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Body composition manipulation case study by Rebekka Frazer, APD, AccSD

By Anthea Talliopoulos, APD

Body composition manipulation through a reduction in fat mass and an increase in muscle mass is a common physical goal. At times, clients initially present feeling frustrated that they have not achieved the goals they were aiming for. As dietitians, it is crucial that we have a collaborative approach, reviewing client training regimens, referring to an exercise physiologist/ exercise scientist, and manipulating their food intake based around this.

In this fascinating presentation, Accredited Practising Dietitian and Sports Dietitian Rebekka Frazer shares her knowledge and expertise through discussing her approach in decreasing the fat mass and increasing the muscle mass of one of her athletic clients. She talks us through each step of her clinical decisions, altering her diet plan along the way to enable her client to reach their goals. Rebekka also discusses how to manipulate food intake, especially protein and carbohydrate intake in a sustainable and client-centred manner based on training days. Whilst pure strength training can be fatiguing, she discusses the importance of increasing carbohydrate and energy intake during hypertrophy training, when energy expenditure is greater. Focusing on protein foods rich in leucine is also critical in increasing muscle mass, and she discusses the importance of obtaining protein from diet, rather than heavily relying on protein supplements to prevent dietary repetitively/ fatigue, and to also optimise nutritional intake. The place of dietary supplements, such as creatine monohydrate in optimising performance is also discussed.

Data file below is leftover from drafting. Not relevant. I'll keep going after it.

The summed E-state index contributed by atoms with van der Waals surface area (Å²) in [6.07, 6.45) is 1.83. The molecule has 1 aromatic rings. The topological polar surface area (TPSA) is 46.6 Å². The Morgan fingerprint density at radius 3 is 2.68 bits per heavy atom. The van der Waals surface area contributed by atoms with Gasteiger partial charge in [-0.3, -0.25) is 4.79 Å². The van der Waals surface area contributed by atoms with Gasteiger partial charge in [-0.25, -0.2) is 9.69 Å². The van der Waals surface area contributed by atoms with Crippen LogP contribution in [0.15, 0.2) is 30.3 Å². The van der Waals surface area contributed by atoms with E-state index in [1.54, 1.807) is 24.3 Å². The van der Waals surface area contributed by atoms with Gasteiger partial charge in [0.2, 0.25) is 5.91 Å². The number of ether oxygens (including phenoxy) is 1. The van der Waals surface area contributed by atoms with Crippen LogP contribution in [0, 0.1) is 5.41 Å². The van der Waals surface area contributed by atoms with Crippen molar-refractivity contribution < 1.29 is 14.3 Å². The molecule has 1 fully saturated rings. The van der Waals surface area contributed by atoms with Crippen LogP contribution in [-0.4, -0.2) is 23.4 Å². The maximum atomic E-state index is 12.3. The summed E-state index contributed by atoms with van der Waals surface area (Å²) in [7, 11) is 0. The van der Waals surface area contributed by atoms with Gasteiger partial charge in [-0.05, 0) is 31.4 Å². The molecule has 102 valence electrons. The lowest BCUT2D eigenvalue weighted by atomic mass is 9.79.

In working with clients wanting to manipulate their body composition, it is paramount that they are assessed for eating disorders or disordered eating before manipulating their food intake. Ultimately, in assessing the efficacy of interventions, the focus should be on improving performance, physical and mental energy, as well as quantifiably measuring the efficacy of interventions through measures such as skinfolds/ body weight.


  • Body composition manipulation can be complicated but is it crucial that we work an eating plan based around training days, the intensity of training and the type of exercise being performed.
  • Screening for eating disorders and disordered eating is critical, such as through the SCOFF Questionnaire, as this will impact on the advice and plan provided.
  • In optimising performance, protein availability (especially leucine content of foods), carbohydrate intake and dietary supplement intake, such as creatine monohydrate should be considered.
  • Working in collaboration with an exercise scientist or other relevant training professional is crucial in achieving client goals to manipulate food intake based around hypertrophy/ pure strength training.

Rebekka Frazer, APD, AccSD is the Sports Dietitian for the Brisbane Roar Men and Women’s teams. Over the course of her career, she has worked predominantly within the private practice sector, including large allied health facilities, gyms and currently for the largest private practice company in Australia, Fuel Your Life.

Rebekka is an experienced practitioner in the nutritional management of chronic disease, weight management, food intolerances/allergies and performance nutrition, achieving desirable and results-driven care with her clients across the Sunshine Coast.

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